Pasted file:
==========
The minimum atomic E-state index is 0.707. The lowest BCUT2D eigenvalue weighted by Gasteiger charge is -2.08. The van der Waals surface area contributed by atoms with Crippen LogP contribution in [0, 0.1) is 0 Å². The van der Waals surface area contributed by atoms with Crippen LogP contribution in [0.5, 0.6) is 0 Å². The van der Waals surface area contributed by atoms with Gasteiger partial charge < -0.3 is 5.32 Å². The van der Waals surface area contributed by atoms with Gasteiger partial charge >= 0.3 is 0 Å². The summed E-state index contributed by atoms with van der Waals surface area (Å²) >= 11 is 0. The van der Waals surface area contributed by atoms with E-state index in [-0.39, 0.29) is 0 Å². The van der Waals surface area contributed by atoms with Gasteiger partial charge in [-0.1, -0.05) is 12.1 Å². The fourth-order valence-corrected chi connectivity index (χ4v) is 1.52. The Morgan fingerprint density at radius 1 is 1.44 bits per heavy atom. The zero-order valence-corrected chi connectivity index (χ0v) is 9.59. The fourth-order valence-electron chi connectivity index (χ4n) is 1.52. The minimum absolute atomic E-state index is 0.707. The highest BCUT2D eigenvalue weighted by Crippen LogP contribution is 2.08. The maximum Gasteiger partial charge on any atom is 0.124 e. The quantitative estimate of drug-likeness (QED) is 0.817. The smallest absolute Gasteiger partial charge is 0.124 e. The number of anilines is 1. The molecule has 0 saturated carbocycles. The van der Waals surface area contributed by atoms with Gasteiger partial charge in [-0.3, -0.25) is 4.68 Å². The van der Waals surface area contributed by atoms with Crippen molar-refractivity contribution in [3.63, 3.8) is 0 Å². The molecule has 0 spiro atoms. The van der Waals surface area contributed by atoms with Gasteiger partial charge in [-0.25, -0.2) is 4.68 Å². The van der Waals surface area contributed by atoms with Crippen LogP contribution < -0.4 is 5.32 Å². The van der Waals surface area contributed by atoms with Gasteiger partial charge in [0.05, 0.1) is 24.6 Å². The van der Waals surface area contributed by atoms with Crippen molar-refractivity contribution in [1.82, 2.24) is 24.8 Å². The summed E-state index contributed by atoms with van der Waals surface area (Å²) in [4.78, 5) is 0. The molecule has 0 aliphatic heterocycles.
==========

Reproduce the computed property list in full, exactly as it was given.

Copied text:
The minimum atomic E-state index is 0.707. The lowest BCUT2D eigenvalue weighted by Gasteiger charge is -2.08. The van der Waals surface area contributed by atoms with Crippen LogP contribution in [0, 0.1) is 0 Å². The van der Waals surface area contributed by atoms with Crippen LogP contribution in [0.5, 0.6) is 0 Å². The van der Waals surface area contributed by atoms with Gasteiger partial charge < -0.3 is 5.32 Å². The van der Waals surface area contributed by atoms with Gasteiger partial charge >= 0.3 is 0 Å². The summed E-state index contributed by atoms with van der Waals surface area (Å²) >= 11 is 0. The van der Waals surface area contributed by atoms with E-state index in [-0.39, 0.29) is 0 Å². The van der Waals surface area contributed by atoms with Gasteiger partial charge in [-0.1, -0.05) is 12.1 Å². The fourth-order valence-corrected chi connectivity index (χ4v) is 1.52. The Morgan fingerprint density at radius 1 is 1.44 bits per heavy atom. The zero-order valence-corrected chi connectivity index (χ0v) is 9.59. The fourth-order valence-electron chi connectivity index (χ4n) is 1.52. The minimum absolute atomic E-state index is 0.707. The highest BCUT2D eigenvalue weighted by Crippen LogP contribution is 2.08. The maximum Gasteiger partial charge on any atom is 0.124 e. The quantitative estimate of drug-likeness (QED) is 0.817. The smallest absolute Gasteiger partial charge is 0.124 e. The number of anilines is 1. The molecule has 0 saturated carbocycles. The van der Waals surface area contributed by atoms with Gasteiger partial charge in [-0.3, -0.25) is 4.68 Å². The van der Waals surface area contributed by atoms with Crippen molar-refractivity contribution in [3.63, 3.8) is 0 Å². The molecule has 0 spiro atoms. The van der Waals surface area contributed by atoms with Gasteiger partial charge in [-0.25, -0.2) is 4.68 Å². The van der Waals surface area contributed by atoms with Crippen LogP contribution < -0.4 is 5.32 Å². The van der Waals surface area contributed by atoms with Gasteiger partial charge in [0.05, 0.1) is 24.6 Å². The van der Waals surface area contributed by atoms with Crippen molar-refractivity contribution in [1.82, 2.24) is 24.8 Å². The summed E-state index contributed by atoms with van der Waals surface area (Å²) in [4.78, 5) is 0. The molecule has 0 aliphatic heterocycles.